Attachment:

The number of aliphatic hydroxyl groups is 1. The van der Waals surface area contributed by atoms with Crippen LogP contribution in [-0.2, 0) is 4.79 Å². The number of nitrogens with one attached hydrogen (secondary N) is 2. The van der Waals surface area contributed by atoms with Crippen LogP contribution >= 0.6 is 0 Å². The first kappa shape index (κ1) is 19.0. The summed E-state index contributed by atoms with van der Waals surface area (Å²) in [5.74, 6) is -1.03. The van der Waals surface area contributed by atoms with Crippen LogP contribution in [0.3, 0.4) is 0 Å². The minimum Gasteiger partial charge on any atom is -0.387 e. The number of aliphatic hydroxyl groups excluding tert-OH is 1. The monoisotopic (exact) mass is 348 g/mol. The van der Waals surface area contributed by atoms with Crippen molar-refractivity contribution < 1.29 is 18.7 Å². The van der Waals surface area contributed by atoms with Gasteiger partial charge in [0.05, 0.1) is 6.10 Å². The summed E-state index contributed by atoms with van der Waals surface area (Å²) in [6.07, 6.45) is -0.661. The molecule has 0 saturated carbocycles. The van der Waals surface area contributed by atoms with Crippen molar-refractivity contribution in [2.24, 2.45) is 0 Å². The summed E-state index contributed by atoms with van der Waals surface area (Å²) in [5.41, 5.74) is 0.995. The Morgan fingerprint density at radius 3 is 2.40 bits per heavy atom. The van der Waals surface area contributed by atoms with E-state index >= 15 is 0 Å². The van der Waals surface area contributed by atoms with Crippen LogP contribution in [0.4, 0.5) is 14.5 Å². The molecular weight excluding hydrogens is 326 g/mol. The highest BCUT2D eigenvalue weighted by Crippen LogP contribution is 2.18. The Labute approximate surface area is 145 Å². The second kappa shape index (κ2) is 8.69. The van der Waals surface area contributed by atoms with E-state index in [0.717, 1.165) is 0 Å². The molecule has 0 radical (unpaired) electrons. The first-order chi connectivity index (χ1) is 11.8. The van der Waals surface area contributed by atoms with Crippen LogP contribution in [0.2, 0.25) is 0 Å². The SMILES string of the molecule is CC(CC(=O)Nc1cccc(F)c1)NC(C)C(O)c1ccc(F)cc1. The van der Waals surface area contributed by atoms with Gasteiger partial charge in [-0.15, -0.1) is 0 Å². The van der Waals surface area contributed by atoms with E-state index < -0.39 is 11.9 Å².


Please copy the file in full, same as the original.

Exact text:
The number of aliphatic hydroxyl groups is 1. The van der Waals surface area contributed by atoms with Crippen LogP contribution in [-0.2, 0) is 4.79 Å². The number of nitrogens with one attached hydrogen (secondary N) is 2. The van der Waals surface area contributed by atoms with Crippen LogP contribution >= 0.6 is 0 Å². The first kappa shape index (κ1) is 19.0. The summed E-state index contributed by atoms with van der Waals surface area (Å²) in [5.74, 6) is -1.03. The van der Waals surface area contributed by atoms with Crippen LogP contribution in [0.3, 0.4) is 0 Å². The minimum Gasteiger partial charge on any atom is -0.387 e. The number of aliphatic hydroxyl groups excluding tert-OH is 1. The monoisotopic (exact) mass is 348 g/mol. The van der Waals surface area contributed by atoms with Crippen molar-refractivity contribution < 1.29 is 18.7 Å². The van der Waals surface area contributed by atoms with Gasteiger partial charge in [0.05, 0.1) is 6.10 Å². The summed E-state index contributed by atoms with van der Waals surface area (Å²) in [6.07, 6.45) is -0.661. The molecule has 0 saturated carbocycles. The van der Waals surface area contributed by atoms with Crippen molar-refractivity contribution in [2.24, 2.45) is 0 Å². The summed E-state index contributed by atoms with van der Waals surface area (Å²) in [5.41, 5.74) is 0.995. The Morgan fingerprint density at radius 3 is 2.40 bits per heavy atom. The van der Waals surface area contributed by atoms with E-state index >= 15 is 0 Å². The van der Waals surface area contributed by atoms with Crippen LogP contribution in [0.4, 0.5) is 14.5 Å². The molecular weight excluding hydrogens is 326 g/mol. The highest BCUT2D eigenvalue weighted by Crippen LogP contribution is 2.18. The Labute approximate surface area is 145 Å². The second kappa shape index (κ2) is 8.69. The van der Waals surface area contributed by atoms with E-state index in [0.717, 1.165) is 0 Å². The molecule has 0 radical (unpaired) electrons. The first-order chi connectivity index (χ1) is 11.8. The van der Waals surface area contributed by atoms with Crippen LogP contribution in [0.2, 0.25) is 0 Å². The SMILES string of the molecule is CC(CC(=O)Nc1cccc(F)c1)NC(C)C(O)c1ccc(F)cc1. The van der Waals surface area contributed by atoms with Gasteiger partial charge in [-0.15, -0.1) is 0 Å². The van der Waals surface area contributed by atoms with E-state index < -0.39 is 11.9 Å².